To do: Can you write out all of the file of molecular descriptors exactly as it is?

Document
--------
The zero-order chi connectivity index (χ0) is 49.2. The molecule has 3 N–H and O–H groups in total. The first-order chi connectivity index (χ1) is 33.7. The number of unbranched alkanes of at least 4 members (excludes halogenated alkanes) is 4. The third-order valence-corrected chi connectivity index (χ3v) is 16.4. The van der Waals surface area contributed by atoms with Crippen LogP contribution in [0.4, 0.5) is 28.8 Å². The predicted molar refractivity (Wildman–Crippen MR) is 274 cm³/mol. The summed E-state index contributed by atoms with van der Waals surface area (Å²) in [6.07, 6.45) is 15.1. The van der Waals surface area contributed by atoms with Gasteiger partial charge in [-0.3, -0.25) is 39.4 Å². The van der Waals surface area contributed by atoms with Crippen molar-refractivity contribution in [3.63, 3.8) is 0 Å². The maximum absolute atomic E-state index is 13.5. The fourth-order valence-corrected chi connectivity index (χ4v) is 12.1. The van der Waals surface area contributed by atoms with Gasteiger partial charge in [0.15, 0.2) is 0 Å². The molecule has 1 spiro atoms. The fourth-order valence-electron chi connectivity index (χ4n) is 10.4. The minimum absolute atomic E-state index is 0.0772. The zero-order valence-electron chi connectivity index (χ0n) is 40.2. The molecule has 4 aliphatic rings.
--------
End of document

The zero-order chi connectivity index (χ0) is 49.2. The molecule has 3 N–H and O–H groups in total. The first-order chi connectivity index (χ1) is 33.7. The number of unbranched alkanes of at least 4 members (excludes halogenated alkanes) is 4. The third-order valence-corrected chi connectivity index (χ3v) is 16.4. The van der Waals surface area contributed by atoms with Crippen LogP contribution in [0.4, 0.5) is 28.8 Å². The predicted molar refractivity (Wildman–Crippen MR) is 274 cm³/mol. The summed E-state index contributed by atoms with van der Waals surface area (Å²) in [6.07, 6.45) is 15.1. The van der Waals surface area contributed by atoms with Gasteiger partial charge in [-0.3, -0.25) is 39.4 Å². The van der Waals surface area contributed by atoms with Crippen molar-refractivity contribution in [3.63, 3.8) is 0 Å². The maximum absolute atomic E-state index is 13.5. The fourth-order valence-corrected chi connectivity index (χ4v) is 12.1. The van der Waals surface area contributed by atoms with Gasteiger partial charge in [0.15, 0.2) is 0 Å². The molecule has 1 spiro atoms. The fourth-order valence-electron chi connectivity index (χ4n) is 10.4. The minimum absolute atomic E-state index is 0.0772. The zero-order valence-electron chi connectivity index (χ0n) is 40.2. The molecule has 4 aliphatic rings.